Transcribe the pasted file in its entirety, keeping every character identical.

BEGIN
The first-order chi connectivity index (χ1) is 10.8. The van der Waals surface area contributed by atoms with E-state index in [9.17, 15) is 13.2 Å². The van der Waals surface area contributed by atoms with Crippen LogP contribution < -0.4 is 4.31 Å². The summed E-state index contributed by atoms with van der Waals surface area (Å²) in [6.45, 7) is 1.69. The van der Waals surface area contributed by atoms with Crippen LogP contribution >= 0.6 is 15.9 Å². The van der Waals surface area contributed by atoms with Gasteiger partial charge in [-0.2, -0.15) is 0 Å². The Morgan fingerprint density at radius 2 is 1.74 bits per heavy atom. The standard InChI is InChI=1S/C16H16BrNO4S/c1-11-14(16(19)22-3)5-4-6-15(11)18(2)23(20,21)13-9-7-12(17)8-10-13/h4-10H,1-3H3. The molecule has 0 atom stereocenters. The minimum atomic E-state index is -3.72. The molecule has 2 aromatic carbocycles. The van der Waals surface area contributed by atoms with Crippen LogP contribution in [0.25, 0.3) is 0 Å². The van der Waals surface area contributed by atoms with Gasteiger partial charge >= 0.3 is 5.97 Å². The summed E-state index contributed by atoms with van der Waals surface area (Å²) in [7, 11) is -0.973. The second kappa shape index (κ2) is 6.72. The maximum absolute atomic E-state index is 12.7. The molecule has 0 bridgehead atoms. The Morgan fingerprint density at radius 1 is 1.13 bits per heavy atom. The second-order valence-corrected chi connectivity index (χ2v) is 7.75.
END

The first-order chi connectivity index (χ1) is 10.8. The van der Waals surface area contributed by atoms with E-state index in [9.17, 15) is 13.2 Å². The van der Waals surface area contributed by atoms with Crippen LogP contribution < -0.4 is 4.31 Å². The summed E-state index contributed by atoms with van der Waals surface area (Å²) in [6.45, 7) is 1.69. The van der Waals surface area contributed by atoms with Crippen LogP contribution >= 0.6 is 15.9 Å². The van der Waals surface area contributed by atoms with Gasteiger partial charge in [-0.2, -0.15) is 0 Å². The Morgan fingerprint density at radius 2 is 1.74 bits per heavy atom. The standard InChI is InChI=1S/C16H16BrNO4S/c1-11-14(16(19)22-3)5-4-6-15(11)18(2)23(20,21)13-9-7-12(17)8-10-13/h4-10H,1-3H3. The molecule has 0 atom stereocenters. The minimum atomic E-state index is -3.72. The molecule has 2 aromatic carbocycles. The van der Waals surface area contributed by atoms with Crippen LogP contribution in [0.25, 0.3) is 0 Å². The van der Waals surface area contributed by atoms with Gasteiger partial charge >= 0.3 is 5.97 Å². The summed E-state index contributed by atoms with van der Waals surface area (Å²) in [7, 11) is -0.973. The second kappa shape index (κ2) is 6.72. The maximum absolute atomic E-state index is 12.7. The molecule has 0 bridgehead atoms. The Morgan fingerprint density at radius 1 is 1.13 bits per heavy atom. The second-order valence-corrected chi connectivity index (χ2v) is 7.75.